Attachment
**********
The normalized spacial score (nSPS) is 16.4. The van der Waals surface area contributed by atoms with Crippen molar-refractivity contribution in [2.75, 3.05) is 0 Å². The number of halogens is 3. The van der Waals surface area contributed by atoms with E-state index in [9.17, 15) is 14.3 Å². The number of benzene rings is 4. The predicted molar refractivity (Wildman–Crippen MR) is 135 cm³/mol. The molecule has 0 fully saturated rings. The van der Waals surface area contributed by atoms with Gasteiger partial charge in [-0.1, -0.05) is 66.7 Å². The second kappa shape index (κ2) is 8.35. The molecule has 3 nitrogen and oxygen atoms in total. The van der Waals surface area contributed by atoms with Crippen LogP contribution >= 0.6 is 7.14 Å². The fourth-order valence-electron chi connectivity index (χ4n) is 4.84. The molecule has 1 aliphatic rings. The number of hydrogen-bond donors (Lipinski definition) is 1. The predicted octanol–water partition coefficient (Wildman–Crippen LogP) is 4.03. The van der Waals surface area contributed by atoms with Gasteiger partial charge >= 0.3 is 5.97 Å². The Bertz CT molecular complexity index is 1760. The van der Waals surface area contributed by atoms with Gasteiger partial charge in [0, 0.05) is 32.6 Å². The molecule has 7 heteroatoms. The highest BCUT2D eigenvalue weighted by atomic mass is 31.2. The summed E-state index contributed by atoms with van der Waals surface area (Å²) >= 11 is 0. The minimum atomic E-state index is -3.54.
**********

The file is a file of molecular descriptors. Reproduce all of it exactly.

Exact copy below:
The normalized spacial score (nSPS) is 16.4. The van der Waals surface area contributed by atoms with Crippen molar-refractivity contribution in [2.75, 3.05) is 0 Å². The number of halogens is 3. The van der Waals surface area contributed by atoms with E-state index in [9.17, 15) is 14.3 Å². The number of benzene rings is 4. The predicted molar refractivity (Wildman–Crippen MR) is 135 cm³/mol. The molecule has 0 fully saturated rings. The van der Waals surface area contributed by atoms with Gasteiger partial charge in [-0.1, -0.05) is 66.7 Å². The second kappa shape index (κ2) is 8.35. The molecule has 3 nitrogen and oxygen atoms in total. The van der Waals surface area contributed by atoms with Crippen LogP contribution >= 0.6 is 7.14 Å². The fourth-order valence-electron chi connectivity index (χ4n) is 4.84. The molecule has 1 aliphatic rings. The number of hydrogen-bond donors (Lipinski definition) is 1. The predicted octanol–water partition coefficient (Wildman–Crippen LogP) is 4.03. The van der Waals surface area contributed by atoms with Gasteiger partial charge >= 0.3 is 5.97 Å². The Bertz CT molecular complexity index is 1760. The van der Waals surface area contributed by atoms with Gasteiger partial charge in [0, 0.05) is 32.6 Å². The molecule has 7 heteroatoms. The highest BCUT2D eigenvalue weighted by atomic mass is 31.2. The summed E-state index contributed by atoms with van der Waals surface area (Å²) >= 11 is 0. The minimum atomic E-state index is -3.54.